Large language models (LLMs) such as ChatGPT are generating lots of hype in business analytics. Ben Hookway, Relative Insight’s CEO, talks about what LLMs can do now, what’s missing and how they could be improved.
Q How do you view the market for large language models and generative AI in business analytics?
A The hype cycle starts with inflated expectations, followed by disappointment and then equilibrium when people figure out what works and what doesn’t. People are at different points in this cycle. They are also at different sophistication levels, depending on their experience with AI.
But we’re talking to lots of senior leaders in consumer insight, analytics, customer experience and employee engagement about AI technologies.
Q What are the limitations of LLMs and how could they be more useful?
A Without measurement, evidence and audit, models like ChatGPT add to the noise and volume of unstructured information in business analytics.
At Relative Insight, we have proprietary AI applications in consumer insights, customer experience, and employee engagement. We analyse content such as call transcripts, live chat and surveys with open-ended questions. Our AI can give you a sophisticated analysis of the answers, with much more information about why, for example, your net promoter score is going up or down, why people buy from you and why employee satisfaction scores have changed.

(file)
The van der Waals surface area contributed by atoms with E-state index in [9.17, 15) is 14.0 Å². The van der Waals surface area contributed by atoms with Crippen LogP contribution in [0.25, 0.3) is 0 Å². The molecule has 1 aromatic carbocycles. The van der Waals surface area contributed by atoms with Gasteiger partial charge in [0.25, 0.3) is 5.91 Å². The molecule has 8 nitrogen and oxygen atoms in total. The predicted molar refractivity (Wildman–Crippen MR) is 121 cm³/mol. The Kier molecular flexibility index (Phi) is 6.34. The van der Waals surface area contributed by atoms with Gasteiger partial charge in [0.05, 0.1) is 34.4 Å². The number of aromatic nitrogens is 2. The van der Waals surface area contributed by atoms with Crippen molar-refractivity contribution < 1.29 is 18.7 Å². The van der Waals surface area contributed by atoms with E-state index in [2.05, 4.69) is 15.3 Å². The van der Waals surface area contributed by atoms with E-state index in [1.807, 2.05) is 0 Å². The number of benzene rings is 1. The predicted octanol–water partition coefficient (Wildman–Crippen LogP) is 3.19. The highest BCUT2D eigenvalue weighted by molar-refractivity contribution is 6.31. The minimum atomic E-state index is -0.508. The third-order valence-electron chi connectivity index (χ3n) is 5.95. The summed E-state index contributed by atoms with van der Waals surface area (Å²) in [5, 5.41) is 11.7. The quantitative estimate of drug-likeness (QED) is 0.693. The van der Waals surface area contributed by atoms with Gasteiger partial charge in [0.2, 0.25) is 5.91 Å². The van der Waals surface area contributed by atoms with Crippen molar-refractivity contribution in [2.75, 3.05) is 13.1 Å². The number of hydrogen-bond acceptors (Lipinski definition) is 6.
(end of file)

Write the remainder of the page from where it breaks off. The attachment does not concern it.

Those explanations might once have been anecdotal or shown as a generic word cloud. Now, we have a more efficient and robust way of analysing the information based on comparison.
Our AI technology grew out of a law-enforcement project to identify child abusers who were masquerading online as young teenagers. The technology identified a 4% difference in their language compared to verified 13-year-olds. That difference was what we needed to catch the offenders when other methods could not.
We’ve translated that capability to a business context, comparing and analysing text between customer and employee segments.
Q How does it work?
A You might know a lot about your customers based on income, age, geography and so on. Say you want to target younger people. Instead of using a bland word cloud, it’s much more useful to use AI to compare how people in their 20s and those in older age groups talk about your service.
Our proprietary model can identify what that cohort says about your product that is significantly different from other age groups. Or what people who gave it a three-star rating are saying that’s different from those who gave it four stars. Or the changes since you implemented your customer experience initiative to measure the impact.
That analysis is 10 times more valuable than the results obtained using the previous methods. And we express those differences as a metric. For example, we can tell you that this month people who called your customer service line talked about pricing 1.4 times more than they did in the previous six months – you can then delve into what they are talking about and discover it’s because of frustration about a specific price rise for one of your products. That helps you quickly identify patterns that can support your decisions. Now you know what’s happening and precisely why, and you can align your business strategy around the metrics. That makes your analysis stick with senior stakeholders. It’s powerful.